Professor Michael Lovegrove talked about his book, A Nation in Transition: Douglas Henry Johnston and the Chickasaws, 1898-1939, about the governor of the Chickasaw tribe during the critical transitional time of the early 20th century. C-SPAN’s Local Content Vehicles (LCVs) made a stop in their 2012 LCV Cities Tour in Oklahoma City, Oklahoma, on April 9-12 to feature the history and literary life of the community. Working with the Cox Communications local cable affiliate, they visited literary and historic sites where local historians, authors, and civic leaders were interviewed.

Douglas Henry Johnston was born Oc. The Chickasaw Nation and the AYA team have also been recognized by the Association of Marketing and Communication Professionals with a 2019 MarCom Award, recognizing AYA’s excellence in marketing, communication and creativity.

Douglas Henry Johnston was born Oct. 13, 1856, in Indian Territory and educated at the Chickasaw Academy and Bloomfield Academy. During a career of service spanning more than 40 years, Governor Johnston worked tirelessly for Chickasaw people. To learn more and begin your journey to fitness while exploring Chickasaw history and culture, download this one-of-a-kind fitness app to your Apple or Android device today.

A Nation in Transition: Douglas Henry Johnston and the Chickasaws, 1898-1939, Chickasaw Nation, 2009. Parke, Franke E, with . LeFlore; "Some of Our Choctaw Neighborhood Schools", Chronicles of Oklahoma v4 (1926) (June). Williams, Chad; "Johnston, Douglas Henry (1856-1939)", Encyclopedia of Oklahoma History & Culture. Governor Douglas H. Johnston Profile & Videos - Chickasaw.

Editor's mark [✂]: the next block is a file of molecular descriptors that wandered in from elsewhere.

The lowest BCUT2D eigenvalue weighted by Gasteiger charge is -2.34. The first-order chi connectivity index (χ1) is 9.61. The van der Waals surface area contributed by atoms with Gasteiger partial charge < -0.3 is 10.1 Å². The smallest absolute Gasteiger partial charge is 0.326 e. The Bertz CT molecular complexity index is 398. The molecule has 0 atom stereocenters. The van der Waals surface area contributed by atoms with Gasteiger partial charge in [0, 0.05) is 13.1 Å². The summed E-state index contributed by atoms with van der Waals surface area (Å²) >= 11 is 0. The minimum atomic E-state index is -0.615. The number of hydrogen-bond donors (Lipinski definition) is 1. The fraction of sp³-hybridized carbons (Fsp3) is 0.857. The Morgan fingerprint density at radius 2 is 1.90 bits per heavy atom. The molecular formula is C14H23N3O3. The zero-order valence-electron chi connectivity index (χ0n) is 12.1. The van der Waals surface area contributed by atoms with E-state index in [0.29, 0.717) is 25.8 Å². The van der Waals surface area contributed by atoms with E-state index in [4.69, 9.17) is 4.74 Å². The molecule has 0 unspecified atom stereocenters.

Douglas Henry Johnston was governor of the Chickasaw Nation from 1898 to 1902 and from 1904 to 1939. His tenure in this position is the longest of any American Indian chief executive. In this much-anticipated biography, Michael Lovegrove chronicles Johnston’s remarkable political life, telling the story of how he led his people—with diplomacy and efficiency—through the devastating dissolution of tribal lands at the beginning of the twentieth century and through the contentious struggles in the three decades that followed.

Drawing on a range of sources, Lovegrove shows the enormous impact Governor Johnston had on the development of the Chickasaw Nation. A mild-mannered, intellectually gifted statesman, he stood steadfast at the helm of his people, helping them navigate federal allotment during the Dawes Commission era at the turn of the century. In his capacity as the federally appointed Chickasaw governor after Oklahoma statehood in 1907, Johnston led the Chickasaw and Choctaw Treaty Rights Association, which successfully fought the State of Oklahoma’s efforts to tax allotment lands. The governor and his colleagues vigorously challenged these taxation initiatives in federal court, arguing that they violated the Dawes Act of 1887, the Atoka Agreement of 1897, and the Curtis Act of 1898. Fortunately, Johnston lived and led his people long enough to see new hope emerge in the Indian New Deal of the 1930s.

A valuable addition to the history of the Chickasaw Nation, this richly textured historical narrative reveals the tribulations and accomplishments of a great statesman.